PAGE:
Unlocking the Potential of Computer-Navigated Knee Surgery

Dr. Deepak Kumar Mishra, Head of Orthopaedics at Asian Hospital

Dr. Deepak Kumar Mishra is a distinguished Joint Replacement Surgeon, serving as Director and Head of Orthopaedics at Asian Hospital, Faridabad. With 26 years of expertise, he specializes in Primary & revision Knee & Hip Replacement Surgeries & Arthroscopy. Dr. Mishra holds MBBS and MS (Orthopaedics) from JIPMER, Pondicherry, and pursued advanced training in Joint Replacement in the UK, gaining MRCSEd and MCh.

He's a FICS Fellow and known for stellar patient care. A published author and speaker at national/international conferences, he's recognized in Marquis’ Who's Who in Medicine. Proficient in innovative techniques, he emphasizes minimally invasive methods, contributing significantly to Orthopaedics and medical education. 

Total Knee Replacement (TKR) stands as one of today's most successful medical procedures granting relief to individuals with painful arthritic knees, enabling them to resume an active lifestyle and experience an enhanced quality—and often, quantity—of life.

Computer technology has invaded every aspect of our daily lives and it is no surprise, its presence has extended to surgical practices as well. Notably, the past decade has witnessed substantial advancements in Computer-assisted Total Knee Replacement Surgery. This innovative approach aims to assist surgeons in implanting joint replacement devices with utmost precision, thereby potentially extending the life of the replacement while minimizing the risks associated with dislocation and the need for further knee replacement surgeries. Moreover, it holds promise for enhancing stability, expanding the range of motion, and overall functionality of the Joint Replacement. Computer-Assisted surgery may allow for less-invasive surgical techniques, which have several other potential advantages, including - the use of computer navigation systems in surgery results in decreased blood loss, minimizing the need for blood transfusions. It facilitates faster recovery, leading to shorter hospital stays and abbreviated post-operative physical knee rehabilitation. Additionally, it contributes to minimal scarring.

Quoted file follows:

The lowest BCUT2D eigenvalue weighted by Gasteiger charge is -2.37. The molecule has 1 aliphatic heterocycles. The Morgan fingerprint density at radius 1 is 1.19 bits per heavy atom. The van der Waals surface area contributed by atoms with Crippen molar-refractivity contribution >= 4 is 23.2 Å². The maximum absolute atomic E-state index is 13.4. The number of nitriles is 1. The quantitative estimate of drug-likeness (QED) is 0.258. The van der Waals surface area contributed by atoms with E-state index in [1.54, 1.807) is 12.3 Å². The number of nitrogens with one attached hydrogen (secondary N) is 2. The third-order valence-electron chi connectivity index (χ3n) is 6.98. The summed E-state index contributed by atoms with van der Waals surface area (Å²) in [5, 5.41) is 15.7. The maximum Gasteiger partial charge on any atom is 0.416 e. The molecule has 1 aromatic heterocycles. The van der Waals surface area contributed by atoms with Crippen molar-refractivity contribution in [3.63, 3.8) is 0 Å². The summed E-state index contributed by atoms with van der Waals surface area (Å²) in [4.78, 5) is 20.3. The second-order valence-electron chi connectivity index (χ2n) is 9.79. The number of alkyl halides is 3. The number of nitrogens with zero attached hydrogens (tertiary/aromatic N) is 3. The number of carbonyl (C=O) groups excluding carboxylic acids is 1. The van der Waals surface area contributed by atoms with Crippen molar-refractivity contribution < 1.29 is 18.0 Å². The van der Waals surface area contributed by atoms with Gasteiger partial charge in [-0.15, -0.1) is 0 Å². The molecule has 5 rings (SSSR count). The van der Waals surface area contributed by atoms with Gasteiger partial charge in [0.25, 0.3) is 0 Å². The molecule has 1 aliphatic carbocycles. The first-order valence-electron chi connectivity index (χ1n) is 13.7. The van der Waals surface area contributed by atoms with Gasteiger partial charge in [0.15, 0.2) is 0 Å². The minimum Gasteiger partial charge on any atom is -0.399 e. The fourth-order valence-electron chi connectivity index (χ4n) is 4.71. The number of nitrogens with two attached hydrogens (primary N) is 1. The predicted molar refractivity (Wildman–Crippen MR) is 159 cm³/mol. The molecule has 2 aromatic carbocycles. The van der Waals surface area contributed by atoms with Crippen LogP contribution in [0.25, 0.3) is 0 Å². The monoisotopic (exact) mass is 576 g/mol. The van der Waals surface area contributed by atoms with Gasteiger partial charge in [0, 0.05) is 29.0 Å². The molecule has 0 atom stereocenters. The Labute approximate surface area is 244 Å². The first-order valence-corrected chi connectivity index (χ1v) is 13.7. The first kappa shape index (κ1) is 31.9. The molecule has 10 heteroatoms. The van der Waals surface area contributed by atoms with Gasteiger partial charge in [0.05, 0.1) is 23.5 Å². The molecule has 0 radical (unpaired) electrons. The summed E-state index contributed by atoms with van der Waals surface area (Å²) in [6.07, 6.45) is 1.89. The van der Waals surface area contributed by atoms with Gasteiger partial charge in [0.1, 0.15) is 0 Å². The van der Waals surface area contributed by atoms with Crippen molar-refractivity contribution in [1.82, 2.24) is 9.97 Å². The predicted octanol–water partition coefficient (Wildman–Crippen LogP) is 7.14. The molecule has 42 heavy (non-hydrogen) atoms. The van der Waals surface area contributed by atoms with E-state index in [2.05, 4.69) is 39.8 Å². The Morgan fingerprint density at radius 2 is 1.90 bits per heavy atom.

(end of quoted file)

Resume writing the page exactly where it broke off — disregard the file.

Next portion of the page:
The computer navigation system operates like a GPS navigation for a driver, guiding surgeons during the total knee replacement procedure. Using intraoperative trackers on the patient's thigh (Femur) and leg (Tibia) bones, infrared sensing of patient anatomy enables the computer to precisely direct the surgeon on the optimal placement of new knee implants.

This technology is anticipated to enhance the accuracy of total knee replacement surgery, significantly improving both short-term and long-term performance. Precision in implant placement is crucial, as malalignment stands as a major cause of failure in Total Joint Arthroplasty. This advanced navigation system holds promise in mitigating such issues and potentially revolutionizing the outcomes of knee replacement surgeries.

What is Computer navigated knee surgery?

Computer-assisted navigation serves as a guiding technology during joint replacement procedures, enabling surgeons to monitor each surgical step digitally on a screen. Using real-time infra-red wave communication, this system tracks the position of individual bones in a 3D space. This information is then showcased on a monitor as an interactive model or blueprint of the anatomy, providing the surgeon with precise angles, lines, and measurements specific to the patient's anatomy.